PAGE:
Desi Oakley is donning an apron and baking her way across the country as Jenna in the national tour of WAITRESS. Oakley is taking on the central role, originated on Broadway by Tony winner Jessie Mueller. Inspired by Adrienne Shelly’s beloved film, the show was brought to life by a groundbreaking all-female creative team. Oakley is no stranger to strong female roles. Her onstage credits include Elphaba in Wicked and Eva Peron in Evita. She talks about her role in WAITRESS and life on tour with Phindie writer Debra Danese.
WAITRESS will play at the Forrest Theater February 13-18, 2018.
Debra Danese: Have you ever worked as a waitress?
Desi Oakley: No I haven’t, actually!
DD: What drew you to playing the role of Jenna?
DO: I love playing strong women. Jenna Hunterson is a beautifully complicated creature. She is so real. I call her the “every man” and the “girl next door.” She’s a dreamer, like me. I feel a responsibility to tell her story, even more so than the other dynamic women I’ve portrayed (Elphaba and Eva Peron, for example). Her skin isn’t green and no one has written a book about her. Her story is tangible. This story speaks to me because so many humans have been where Jenna is. And they are changed by watching her fight for her dreams. And that’s the most important thing.
DD: What is your pre-show warm up like?
DO: I do a good workout and eat a meal with tons of protein several hours before I leave for the theatre so I have time to digest and settle. Before I leave for the theatre, I take a steamy shower to get my body extra hydrated. I do a brief vocal warm-up in the shower to check in with the quality of my voice that day. I arrive at the theatre about an hour before curtain. I will drink hydrating tea, steam with MyPurMist, and warm up my voice fully before the waitress uniform goes on and the curtain goes up.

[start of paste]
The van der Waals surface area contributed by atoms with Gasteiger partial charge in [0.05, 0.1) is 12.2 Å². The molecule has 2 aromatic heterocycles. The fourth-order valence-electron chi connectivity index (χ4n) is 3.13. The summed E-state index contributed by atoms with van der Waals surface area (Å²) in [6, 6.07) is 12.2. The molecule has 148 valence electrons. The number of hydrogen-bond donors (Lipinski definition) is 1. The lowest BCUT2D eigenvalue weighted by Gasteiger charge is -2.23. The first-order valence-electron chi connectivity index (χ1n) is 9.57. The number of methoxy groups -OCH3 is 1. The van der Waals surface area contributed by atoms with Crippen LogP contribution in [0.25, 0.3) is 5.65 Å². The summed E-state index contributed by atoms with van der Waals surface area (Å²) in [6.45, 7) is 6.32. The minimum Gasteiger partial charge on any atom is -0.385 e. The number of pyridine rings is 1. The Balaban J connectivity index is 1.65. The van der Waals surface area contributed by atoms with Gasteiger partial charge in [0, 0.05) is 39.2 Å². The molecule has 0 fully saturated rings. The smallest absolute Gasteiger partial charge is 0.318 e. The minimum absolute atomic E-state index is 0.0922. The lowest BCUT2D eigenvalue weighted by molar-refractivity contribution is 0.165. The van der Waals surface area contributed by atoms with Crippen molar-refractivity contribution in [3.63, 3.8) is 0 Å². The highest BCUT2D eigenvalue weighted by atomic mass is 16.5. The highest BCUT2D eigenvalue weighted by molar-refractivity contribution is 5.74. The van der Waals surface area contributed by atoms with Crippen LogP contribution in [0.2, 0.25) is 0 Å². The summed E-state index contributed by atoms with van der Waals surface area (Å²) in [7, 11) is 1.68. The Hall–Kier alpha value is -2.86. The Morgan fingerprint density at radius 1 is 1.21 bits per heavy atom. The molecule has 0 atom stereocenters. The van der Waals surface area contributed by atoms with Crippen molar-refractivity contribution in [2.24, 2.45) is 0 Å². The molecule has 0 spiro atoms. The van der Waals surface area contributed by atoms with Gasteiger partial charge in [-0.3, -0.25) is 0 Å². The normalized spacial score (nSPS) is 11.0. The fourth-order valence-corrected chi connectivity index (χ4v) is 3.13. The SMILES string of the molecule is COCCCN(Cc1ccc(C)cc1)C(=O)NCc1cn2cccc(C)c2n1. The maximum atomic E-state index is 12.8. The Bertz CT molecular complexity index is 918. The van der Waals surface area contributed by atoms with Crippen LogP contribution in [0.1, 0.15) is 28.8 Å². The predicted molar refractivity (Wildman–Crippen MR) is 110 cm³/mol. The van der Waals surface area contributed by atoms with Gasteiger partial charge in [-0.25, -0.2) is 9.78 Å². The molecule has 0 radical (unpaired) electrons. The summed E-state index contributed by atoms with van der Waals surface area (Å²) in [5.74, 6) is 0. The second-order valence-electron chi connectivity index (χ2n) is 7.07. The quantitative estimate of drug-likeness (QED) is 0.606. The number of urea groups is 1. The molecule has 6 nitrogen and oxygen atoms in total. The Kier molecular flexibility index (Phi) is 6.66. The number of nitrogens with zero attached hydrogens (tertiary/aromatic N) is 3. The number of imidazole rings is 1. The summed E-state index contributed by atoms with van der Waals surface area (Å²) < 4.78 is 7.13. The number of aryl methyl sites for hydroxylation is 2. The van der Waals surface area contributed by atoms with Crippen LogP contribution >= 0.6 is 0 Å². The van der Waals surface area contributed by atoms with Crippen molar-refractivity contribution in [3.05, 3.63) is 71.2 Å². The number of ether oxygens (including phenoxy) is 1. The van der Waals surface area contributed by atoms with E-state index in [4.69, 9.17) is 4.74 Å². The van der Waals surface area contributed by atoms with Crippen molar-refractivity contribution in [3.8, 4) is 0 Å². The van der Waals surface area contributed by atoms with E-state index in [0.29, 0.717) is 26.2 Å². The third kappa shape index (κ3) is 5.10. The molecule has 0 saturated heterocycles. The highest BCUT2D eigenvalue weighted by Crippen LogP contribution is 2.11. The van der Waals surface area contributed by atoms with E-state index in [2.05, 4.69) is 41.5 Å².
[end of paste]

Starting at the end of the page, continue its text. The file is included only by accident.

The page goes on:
DD: Jenna bakes pies as a cathartic escape from her problems. What helps you de-stress?
DO: I do a lot of yoga and meditation. I love connecting the mind, body, and spirit. It promotes focus, wholeness, and peace while eliminating anxiety and stress that doing an emotionally-charged show can bring. I also love connecting with my family and friends while I’m traveling. They always help put things into perspective.
DD: What piece of advice would you give to your character?
DO: Remember what your mama told you, “Nothing’s impossible, child.”
DD: What role is on your Broadway bucket list?
DO: I would love to play “Carole King” in Beautiful, “Millie” in Thoroughly Modern Millie and “Anya” in Anastasia, just to name a few.
[Forrest Theatre] February 13-18, 2018; kimmelcenter.org